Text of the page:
Pastel artist, oil painter, illustrator and artist/reporter Everett Shinn was the youngest member of the group of turn of the 20th Century American painters known as “Ashcan school”.
Shinn was born in New Jersey and attended the Spring Garden Institute in Philadelphia, a technical school with classes in mechanical drawing and architecture, where another artistically inclined student named John Sloan was also a student.
Both would go on to become part of “The Eight”, a group of painters in New York who exhibited together in joint defiance of the artistic conventions of their day. The core group of them were given the name “The Ashcan School” out of derision by critics who deplored their frequent subject matter of rough, lower class people and their surroundings. (For more on The Eight and The Ashcan School, see my post on John Sloan.)
While in Philadelphia, Shinn went to work for The Philadelphia Press as a “visual reporter”, essentially an illustrator who served the role of quick observation and reporting that would soon be superseeded by the burgeoning new medium of photography. At the same time he enrolled in the Pennsylvania Academy of the Fine Arts.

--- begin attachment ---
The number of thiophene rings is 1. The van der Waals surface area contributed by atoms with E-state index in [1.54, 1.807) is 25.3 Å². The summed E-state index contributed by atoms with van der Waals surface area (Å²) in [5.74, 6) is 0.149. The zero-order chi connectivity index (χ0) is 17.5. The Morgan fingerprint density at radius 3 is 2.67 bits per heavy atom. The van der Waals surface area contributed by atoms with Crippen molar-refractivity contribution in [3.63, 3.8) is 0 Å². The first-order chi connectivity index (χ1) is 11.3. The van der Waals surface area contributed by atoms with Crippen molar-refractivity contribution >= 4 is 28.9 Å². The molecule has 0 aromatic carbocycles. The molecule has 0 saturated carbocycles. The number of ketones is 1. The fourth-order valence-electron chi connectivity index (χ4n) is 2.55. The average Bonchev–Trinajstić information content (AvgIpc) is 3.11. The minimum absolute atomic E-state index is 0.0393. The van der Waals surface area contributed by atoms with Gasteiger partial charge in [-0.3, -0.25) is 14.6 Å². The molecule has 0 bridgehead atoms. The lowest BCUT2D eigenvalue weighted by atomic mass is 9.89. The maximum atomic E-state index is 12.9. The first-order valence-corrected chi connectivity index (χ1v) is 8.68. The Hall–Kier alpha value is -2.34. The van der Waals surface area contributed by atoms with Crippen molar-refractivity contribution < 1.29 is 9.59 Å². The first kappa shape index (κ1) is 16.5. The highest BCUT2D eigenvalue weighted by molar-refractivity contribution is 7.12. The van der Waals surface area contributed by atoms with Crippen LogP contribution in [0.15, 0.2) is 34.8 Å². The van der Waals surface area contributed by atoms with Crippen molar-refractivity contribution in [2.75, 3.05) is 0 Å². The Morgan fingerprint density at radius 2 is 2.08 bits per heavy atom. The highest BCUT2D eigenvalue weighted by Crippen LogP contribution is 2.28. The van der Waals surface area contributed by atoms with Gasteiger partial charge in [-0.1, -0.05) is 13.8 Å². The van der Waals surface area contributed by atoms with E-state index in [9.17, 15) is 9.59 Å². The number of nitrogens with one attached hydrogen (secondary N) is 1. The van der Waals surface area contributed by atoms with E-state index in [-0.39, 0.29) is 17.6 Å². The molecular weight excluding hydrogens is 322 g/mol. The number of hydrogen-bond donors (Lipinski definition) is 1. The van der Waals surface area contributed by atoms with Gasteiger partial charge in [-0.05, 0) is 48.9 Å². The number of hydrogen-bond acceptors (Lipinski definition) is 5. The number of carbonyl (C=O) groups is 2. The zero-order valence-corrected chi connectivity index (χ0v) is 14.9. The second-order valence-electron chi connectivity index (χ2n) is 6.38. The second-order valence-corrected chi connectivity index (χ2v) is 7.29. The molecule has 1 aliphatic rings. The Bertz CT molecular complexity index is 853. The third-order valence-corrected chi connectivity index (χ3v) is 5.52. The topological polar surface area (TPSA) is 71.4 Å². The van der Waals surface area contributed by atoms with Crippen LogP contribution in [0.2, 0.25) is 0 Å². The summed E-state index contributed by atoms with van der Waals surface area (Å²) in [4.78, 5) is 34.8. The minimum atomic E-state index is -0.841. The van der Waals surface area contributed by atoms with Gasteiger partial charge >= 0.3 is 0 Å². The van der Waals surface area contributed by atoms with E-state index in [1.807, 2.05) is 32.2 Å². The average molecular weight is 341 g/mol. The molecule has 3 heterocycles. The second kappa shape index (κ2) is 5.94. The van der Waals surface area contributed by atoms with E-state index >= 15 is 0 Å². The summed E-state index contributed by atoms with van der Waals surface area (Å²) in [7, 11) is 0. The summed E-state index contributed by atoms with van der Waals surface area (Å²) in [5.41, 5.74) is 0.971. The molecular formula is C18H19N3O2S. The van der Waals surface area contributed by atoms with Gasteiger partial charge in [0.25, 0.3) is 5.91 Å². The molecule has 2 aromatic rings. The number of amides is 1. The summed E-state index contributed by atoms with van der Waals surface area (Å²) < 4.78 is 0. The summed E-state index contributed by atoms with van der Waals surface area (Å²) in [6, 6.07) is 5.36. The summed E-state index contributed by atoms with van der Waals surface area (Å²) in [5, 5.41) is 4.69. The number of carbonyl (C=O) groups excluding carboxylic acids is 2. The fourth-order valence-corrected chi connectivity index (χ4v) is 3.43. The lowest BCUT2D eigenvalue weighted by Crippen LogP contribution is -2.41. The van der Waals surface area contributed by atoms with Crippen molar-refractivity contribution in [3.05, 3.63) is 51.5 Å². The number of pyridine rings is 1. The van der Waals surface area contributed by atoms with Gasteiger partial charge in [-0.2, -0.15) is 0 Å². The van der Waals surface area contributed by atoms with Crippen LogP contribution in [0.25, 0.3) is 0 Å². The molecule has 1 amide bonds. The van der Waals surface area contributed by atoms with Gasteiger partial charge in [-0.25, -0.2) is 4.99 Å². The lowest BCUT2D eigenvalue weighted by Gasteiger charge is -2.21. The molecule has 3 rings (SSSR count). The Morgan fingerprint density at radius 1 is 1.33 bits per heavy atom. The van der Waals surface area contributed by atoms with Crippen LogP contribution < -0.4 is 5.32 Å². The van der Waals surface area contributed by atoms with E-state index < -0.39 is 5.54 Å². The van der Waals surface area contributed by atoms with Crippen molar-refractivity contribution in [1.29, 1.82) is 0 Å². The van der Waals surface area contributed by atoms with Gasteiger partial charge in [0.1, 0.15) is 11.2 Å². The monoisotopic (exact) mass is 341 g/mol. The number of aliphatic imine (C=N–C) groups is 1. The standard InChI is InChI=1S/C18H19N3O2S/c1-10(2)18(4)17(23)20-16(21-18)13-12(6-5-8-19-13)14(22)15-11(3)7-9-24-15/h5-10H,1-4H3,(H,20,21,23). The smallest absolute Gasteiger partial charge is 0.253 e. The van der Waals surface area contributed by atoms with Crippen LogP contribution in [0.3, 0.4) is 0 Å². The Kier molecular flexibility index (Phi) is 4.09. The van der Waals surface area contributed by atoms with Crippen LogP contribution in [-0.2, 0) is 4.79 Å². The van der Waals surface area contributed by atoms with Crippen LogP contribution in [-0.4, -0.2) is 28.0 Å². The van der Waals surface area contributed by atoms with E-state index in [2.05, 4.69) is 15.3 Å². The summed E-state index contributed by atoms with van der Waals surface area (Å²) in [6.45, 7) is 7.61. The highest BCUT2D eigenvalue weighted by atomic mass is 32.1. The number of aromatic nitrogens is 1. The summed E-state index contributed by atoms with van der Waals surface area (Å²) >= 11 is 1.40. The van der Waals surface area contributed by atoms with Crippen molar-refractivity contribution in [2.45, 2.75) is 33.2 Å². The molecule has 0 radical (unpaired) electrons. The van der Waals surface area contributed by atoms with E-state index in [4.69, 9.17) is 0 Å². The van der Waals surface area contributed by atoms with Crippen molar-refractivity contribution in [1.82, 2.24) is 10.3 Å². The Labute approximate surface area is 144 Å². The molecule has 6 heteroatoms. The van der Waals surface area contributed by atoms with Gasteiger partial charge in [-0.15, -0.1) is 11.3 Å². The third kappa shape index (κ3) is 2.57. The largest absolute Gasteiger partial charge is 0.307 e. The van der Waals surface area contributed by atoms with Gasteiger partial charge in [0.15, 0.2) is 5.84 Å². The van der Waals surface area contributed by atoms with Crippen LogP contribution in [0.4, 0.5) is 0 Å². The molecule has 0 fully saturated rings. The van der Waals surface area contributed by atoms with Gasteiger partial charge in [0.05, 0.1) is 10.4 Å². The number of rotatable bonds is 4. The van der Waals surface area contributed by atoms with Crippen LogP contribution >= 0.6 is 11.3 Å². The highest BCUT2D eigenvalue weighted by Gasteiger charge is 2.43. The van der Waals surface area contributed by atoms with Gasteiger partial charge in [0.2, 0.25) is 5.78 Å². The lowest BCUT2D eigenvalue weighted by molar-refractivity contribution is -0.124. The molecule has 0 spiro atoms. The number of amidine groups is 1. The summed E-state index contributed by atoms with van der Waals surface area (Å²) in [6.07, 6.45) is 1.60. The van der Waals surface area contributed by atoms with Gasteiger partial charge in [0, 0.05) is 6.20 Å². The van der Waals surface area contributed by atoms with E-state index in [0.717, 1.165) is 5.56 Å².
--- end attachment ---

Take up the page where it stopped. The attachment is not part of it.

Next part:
At both the paper and the Academy, he fell in with a group that would later form the core of The Eight — John Sloan, William Glackens and George Luks, sometimes referred to as The Philadelphia Four. All of them came under the influence of Robert Henri, the outspoken artist and advocate of honest and unfanciful realism who was teaching at the Pennsylvania Academy at the time.
Shinn would continue to produce illustrations for various magazines and newspapers when he and his compatriots moved to New York, but only when he wanted to, not on a regular basis.
In his later career, his paintings and pastels of gritty urban life gradually gave way to more genteel subjects, and pastel gave way to oil after a trip to Europe and exposure to a wider circle of painters there.
Admirers of his early work criticized him for betraying his former role in portraying everyday life with social honesty, but, like Sloan, Shinn said it was never a matter of social or political protest, simply artistic observation.
Shinn worked in a variety of media — oil, watercolor, gouache and colored chalks, but is best known for his bold use of pastel and oil pastel. You can see evidence of his training as an observer in many of his works, as well as the influence of Degas in a number of his pastels, particularly those of theatrical subjects.